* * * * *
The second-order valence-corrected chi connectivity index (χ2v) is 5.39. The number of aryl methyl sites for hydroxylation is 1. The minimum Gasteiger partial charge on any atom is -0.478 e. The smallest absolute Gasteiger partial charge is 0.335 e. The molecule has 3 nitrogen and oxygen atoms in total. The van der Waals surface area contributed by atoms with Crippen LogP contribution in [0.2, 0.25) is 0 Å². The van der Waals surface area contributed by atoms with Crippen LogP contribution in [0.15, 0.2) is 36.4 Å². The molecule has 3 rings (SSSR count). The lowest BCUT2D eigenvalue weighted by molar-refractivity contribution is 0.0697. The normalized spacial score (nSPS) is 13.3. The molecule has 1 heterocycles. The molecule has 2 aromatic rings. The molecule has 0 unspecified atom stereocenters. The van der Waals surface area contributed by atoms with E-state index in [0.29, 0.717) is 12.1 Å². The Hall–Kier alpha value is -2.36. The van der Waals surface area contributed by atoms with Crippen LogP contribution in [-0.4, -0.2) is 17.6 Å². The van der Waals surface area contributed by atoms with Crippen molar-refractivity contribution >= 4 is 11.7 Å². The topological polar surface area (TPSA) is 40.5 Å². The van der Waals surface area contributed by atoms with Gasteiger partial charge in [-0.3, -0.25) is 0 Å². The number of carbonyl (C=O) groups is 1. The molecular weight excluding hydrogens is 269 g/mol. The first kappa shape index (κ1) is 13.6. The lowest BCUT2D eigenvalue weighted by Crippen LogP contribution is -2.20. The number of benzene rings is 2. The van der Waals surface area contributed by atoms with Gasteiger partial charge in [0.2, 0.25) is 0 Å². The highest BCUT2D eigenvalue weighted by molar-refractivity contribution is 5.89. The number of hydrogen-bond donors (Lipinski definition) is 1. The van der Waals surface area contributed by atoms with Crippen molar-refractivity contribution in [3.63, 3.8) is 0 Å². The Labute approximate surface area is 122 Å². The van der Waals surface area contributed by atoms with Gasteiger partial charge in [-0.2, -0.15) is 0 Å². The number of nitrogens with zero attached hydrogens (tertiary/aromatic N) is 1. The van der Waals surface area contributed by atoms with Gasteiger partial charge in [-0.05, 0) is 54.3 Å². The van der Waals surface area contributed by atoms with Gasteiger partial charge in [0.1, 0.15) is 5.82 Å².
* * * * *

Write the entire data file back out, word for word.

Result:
The second-order valence-corrected chi connectivity index (χ2v) is 5.39. The number of aryl methyl sites for hydroxylation is 1. The minimum Gasteiger partial charge on any atom is -0.478 e. The smallest absolute Gasteiger partial charge is 0.335 e. The molecule has 3 nitrogen and oxygen atoms in total. The van der Waals surface area contributed by atoms with Crippen LogP contribution in [0.2, 0.25) is 0 Å². The van der Waals surface area contributed by atoms with Crippen LogP contribution in [0.15, 0.2) is 36.4 Å². The molecule has 3 rings (SSSR count). The lowest BCUT2D eigenvalue weighted by molar-refractivity contribution is 0.0697. The normalized spacial score (nSPS) is 13.3. The molecule has 1 heterocycles. The molecule has 2 aromatic rings. The molecule has 0 unspecified atom stereocenters. The van der Waals surface area contributed by atoms with E-state index in [0.29, 0.717) is 12.1 Å². The Hall–Kier alpha value is -2.36. The van der Waals surface area contributed by atoms with Crippen LogP contribution in [-0.4, -0.2) is 17.6 Å². The van der Waals surface area contributed by atoms with Crippen molar-refractivity contribution >= 4 is 11.7 Å². The topological polar surface area (TPSA) is 40.5 Å². The van der Waals surface area contributed by atoms with Gasteiger partial charge in [-0.3, -0.25) is 0 Å². The number of carbonyl (C=O) groups is 1. The molecular weight excluding hydrogens is 269 g/mol. The first kappa shape index (κ1) is 13.6. The lowest BCUT2D eigenvalue weighted by Crippen LogP contribution is -2.20. The number of benzene rings is 2. The van der Waals surface area contributed by atoms with Gasteiger partial charge in [0.2, 0.25) is 0 Å². The highest BCUT2D eigenvalue weighted by molar-refractivity contribution is 5.89. The number of hydrogen-bond donors (Lipinski definition) is 1. The van der Waals surface area contributed by atoms with Crippen molar-refractivity contribution in [3.63, 3.8) is 0 Å². The Labute approximate surface area is 122 Å². The van der Waals surface area contributed by atoms with Gasteiger partial charge in [-0.2, -0.15) is 0 Å². The number of nitrogens with zero attached hydrogens (tertiary/aromatic N) is 1. The van der Waals surface area contributed by atoms with Gasteiger partial charge in [-0.05, 0) is 54.3 Å². The van der Waals surface area contributed by atoms with Gasteiger partial charge in [0.1, 0.15) is 5.82 Å².